Just about every style of wine you can imagine is made in California, from bone dry to unctuously sweet, still to sparkling, light and fresh to rich and full-bodied. Each AVA and sub-AVA has its own distinct personality. In the Napa Valley, Cabernet Sauvignon, Merlot, and other Bordeaux varieties dominate, as well as Sauvignon Blanc. Sonoma County is best known for Pinot Noir, Chardonnay, and Zinfandel. The Central Coast has carved out a niche with Rhône blends based on Grenache and Syrah, while Mendocino has found success with Alsatian varieties such as Riesling and Gewürztraminer. With all the diversity that California has to offer, it is certain that any wine lover will find something to get excited about.

Sauvignon Blanc

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A crisp, refreshing variety that equally reflects both terroir and varietal character, Sauvignon Blanc is responsible for a vast array of wine styles. A couple of commonalities always exist, however—namely, zesty acidity and intense aromatics. The variety is of French provenance, and is important in Bordeaux and the Loire Valley. It also shines in New Zealand and California, while Chile and South Africa are excellent sources of high-quality, value-priced Sauvignon Blanc. High-quality Sauvignon Blanc is also produced in Washington State, Australia, and parts of northern Italy.

In the Glass

From its homeland in the Loire Valley, where citrus, flinty, and smoky flavors shine through in Sancerre and Pouilly-Fume, to Marlborough, New Zealand, where it is pungent, racy, and “green” (think grass, leaves, gooseberries, and bell peppers) and tastes of grapefruit and passionfruit, Sauvignon Blanc has something to offer every wine drinker. In Bordeaux, it is typically blended with Sémillon and Muscadelle to produce a softer, richer style. In California, any of the aforementioned styles can be emulated.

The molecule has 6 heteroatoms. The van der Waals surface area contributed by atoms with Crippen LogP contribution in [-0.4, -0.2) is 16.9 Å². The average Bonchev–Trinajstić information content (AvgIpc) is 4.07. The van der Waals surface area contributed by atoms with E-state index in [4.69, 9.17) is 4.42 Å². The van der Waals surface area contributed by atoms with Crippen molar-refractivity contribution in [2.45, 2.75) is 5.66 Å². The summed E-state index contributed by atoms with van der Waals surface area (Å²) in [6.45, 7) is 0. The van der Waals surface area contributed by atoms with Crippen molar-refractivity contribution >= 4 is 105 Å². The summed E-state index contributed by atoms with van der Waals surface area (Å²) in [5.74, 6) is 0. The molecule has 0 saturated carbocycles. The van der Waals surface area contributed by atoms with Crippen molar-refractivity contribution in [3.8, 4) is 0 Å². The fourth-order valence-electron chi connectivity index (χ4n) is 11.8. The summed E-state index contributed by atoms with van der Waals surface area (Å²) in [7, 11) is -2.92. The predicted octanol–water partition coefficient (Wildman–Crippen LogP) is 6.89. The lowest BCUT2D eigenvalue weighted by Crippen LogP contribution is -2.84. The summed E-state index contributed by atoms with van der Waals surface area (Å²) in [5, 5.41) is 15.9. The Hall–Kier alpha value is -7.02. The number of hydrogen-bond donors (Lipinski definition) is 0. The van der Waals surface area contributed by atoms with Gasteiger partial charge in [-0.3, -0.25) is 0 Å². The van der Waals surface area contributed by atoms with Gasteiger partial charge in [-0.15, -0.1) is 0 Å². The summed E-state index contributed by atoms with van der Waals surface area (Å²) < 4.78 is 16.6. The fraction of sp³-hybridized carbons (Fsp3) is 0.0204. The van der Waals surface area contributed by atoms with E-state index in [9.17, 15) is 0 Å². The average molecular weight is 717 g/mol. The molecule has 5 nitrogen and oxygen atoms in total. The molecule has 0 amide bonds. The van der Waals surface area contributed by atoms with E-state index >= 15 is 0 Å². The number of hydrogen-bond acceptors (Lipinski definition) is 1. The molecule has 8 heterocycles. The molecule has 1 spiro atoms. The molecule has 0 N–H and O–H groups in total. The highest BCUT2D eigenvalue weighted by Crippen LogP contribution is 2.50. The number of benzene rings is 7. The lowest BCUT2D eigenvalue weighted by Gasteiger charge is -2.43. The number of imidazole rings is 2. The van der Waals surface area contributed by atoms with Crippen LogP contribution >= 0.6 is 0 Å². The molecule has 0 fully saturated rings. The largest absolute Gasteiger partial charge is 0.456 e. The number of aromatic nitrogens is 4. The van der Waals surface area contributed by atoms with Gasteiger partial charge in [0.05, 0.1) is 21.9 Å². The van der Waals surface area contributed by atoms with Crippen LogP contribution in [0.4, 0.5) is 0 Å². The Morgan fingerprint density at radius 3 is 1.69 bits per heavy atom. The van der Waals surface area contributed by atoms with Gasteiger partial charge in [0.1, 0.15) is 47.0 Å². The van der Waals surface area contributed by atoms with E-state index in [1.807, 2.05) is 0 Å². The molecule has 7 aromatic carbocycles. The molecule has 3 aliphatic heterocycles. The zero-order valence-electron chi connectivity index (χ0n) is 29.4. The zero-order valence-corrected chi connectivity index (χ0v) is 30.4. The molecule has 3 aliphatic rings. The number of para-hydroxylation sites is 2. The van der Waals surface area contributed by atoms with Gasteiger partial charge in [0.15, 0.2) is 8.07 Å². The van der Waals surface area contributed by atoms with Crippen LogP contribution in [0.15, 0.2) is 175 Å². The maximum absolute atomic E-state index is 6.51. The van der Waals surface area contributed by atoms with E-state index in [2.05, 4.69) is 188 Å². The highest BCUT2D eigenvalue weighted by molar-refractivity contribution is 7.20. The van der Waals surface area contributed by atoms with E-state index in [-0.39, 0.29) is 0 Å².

Perfect Pairings

The freshness of Sauvignon Blanc’s flavor—from bell pepper and cut grass to passionfruit, gooseberry, and ripe kiwi lend it to a range of light, summery dishes including salad, seafood, and mild Asian dishes. Sauvignon Blanc settles in comfortably at the table with notoriously difficult foods like goat cheese and asparagus. When combined with Sémillon (and perhaps some oak), it can be paired with more complex seafood and chicken dishes.

Sommelier Secret

Along with Cabernet Franc, Sauvignon Blanc is the proud parent of Cabernet Sauvignon. That green bell pepper aroma that all three varieties share is no coincidence—it comes from a high concentration of pyrazines (an herbaceous aromatic compound) inherent to each member of the family.

FBR108773_2010 Item# 117712